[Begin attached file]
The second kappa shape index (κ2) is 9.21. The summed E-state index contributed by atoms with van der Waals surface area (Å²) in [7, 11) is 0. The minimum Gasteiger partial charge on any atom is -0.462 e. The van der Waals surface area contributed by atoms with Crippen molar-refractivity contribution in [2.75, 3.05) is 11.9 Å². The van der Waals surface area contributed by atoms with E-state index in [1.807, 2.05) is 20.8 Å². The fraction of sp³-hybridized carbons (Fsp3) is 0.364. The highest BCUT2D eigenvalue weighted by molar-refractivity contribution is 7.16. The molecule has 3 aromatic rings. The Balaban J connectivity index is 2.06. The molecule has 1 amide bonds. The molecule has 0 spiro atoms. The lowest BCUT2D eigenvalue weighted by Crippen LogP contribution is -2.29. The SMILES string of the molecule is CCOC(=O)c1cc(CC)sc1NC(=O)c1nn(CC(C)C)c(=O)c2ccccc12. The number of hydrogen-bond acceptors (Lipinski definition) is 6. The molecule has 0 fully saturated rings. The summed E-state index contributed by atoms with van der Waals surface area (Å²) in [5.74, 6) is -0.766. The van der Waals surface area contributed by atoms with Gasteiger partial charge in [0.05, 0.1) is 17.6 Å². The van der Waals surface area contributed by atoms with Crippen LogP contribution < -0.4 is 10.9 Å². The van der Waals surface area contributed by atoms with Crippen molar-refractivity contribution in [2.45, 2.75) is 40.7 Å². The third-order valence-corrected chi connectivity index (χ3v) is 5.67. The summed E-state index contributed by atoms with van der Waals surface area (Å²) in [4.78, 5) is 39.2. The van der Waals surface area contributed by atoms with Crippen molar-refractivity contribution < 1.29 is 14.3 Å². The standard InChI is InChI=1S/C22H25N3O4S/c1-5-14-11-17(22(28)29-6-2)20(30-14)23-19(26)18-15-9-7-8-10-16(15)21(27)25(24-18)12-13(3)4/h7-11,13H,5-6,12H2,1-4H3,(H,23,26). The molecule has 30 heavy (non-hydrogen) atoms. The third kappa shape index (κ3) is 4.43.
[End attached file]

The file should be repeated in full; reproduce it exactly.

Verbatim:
The second kappa shape index (κ2) is 9.21. The summed E-state index contributed by atoms with van der Waals surface area (Å²) in [7, 11) is 0. The minimum Gasteiger partial charge on any atom is -0.462 e. The van der Waals surface area contributed by atoms with Crippen molar-refractivity contribution in [2.75, 3.05) is 11.9 Å². The van der Waals surface area contributed by atoms with E-state index in [1.807, 2.05) is 20.8 Å². The fraction of sp³-hybridized carbons (Fsp3) is 0.364. The highest BCUT2D eigenvalue weighted by molar-refractivity contribution is 7.16. The molecule has 3 aromatic rings. The Balaban J connectivity index is 2.06. The molecule has 1 amide bonds. The molecule has 0 spiro atoms. The lowest BCUT2D eigenvalue weighted by Crippen LogP contribution is -2.29. The SMILES string of the molecule is CCOC(=O)c1cc(CC)sc1NC(=O)c1nn(CC(C)C)c(=O)c2ccccc12. The number of hydrogen-bond acceptors (Lipinski definition) is 6. The molecule has 0 fully saturated rings. The summed E-state index contributed by atoms with van der Waals surface area (Å²) in [5.74, 6) is -0.766. The van der Waals surface area contributed by atoms with Gasteiger partial charge in [0.05, 0.1) is 17.6 Å². The van der Waals surface area contributed by atoms with Crippen LogP contribution < -0.4 is 10.9 Å². The van der Waals surface area contributed by atoms with Crippen molar-refractivity contribution in [2.45, 2.75) is 40.7 Å². The third-order valence-corrected chi connectivity index (χ3v) is 5.67. The summed E-state index contributed by atoms with van der Waals surface area (Å²) in [4.78, 5) is 39.2. The van der Waals surface area contributed by atoms with Crippen molar-refractivity contribution < 1.29 is 14.3 Å². The standard InChI is InChI=1S/C22H25N3O4S/c1-5-14-11-17(22(28)29-6-2)20(30-14)23-19(26)18-15-9-7-8-10-16(15)21(27)25(24-18)12-13(3)4/h7-11,13H,5-6,12H2,1-4H3,(H,23,26). The molecule has 30 heavy (non-hydrogen) atoms. The third kappa shape index (κ3) is 4.43.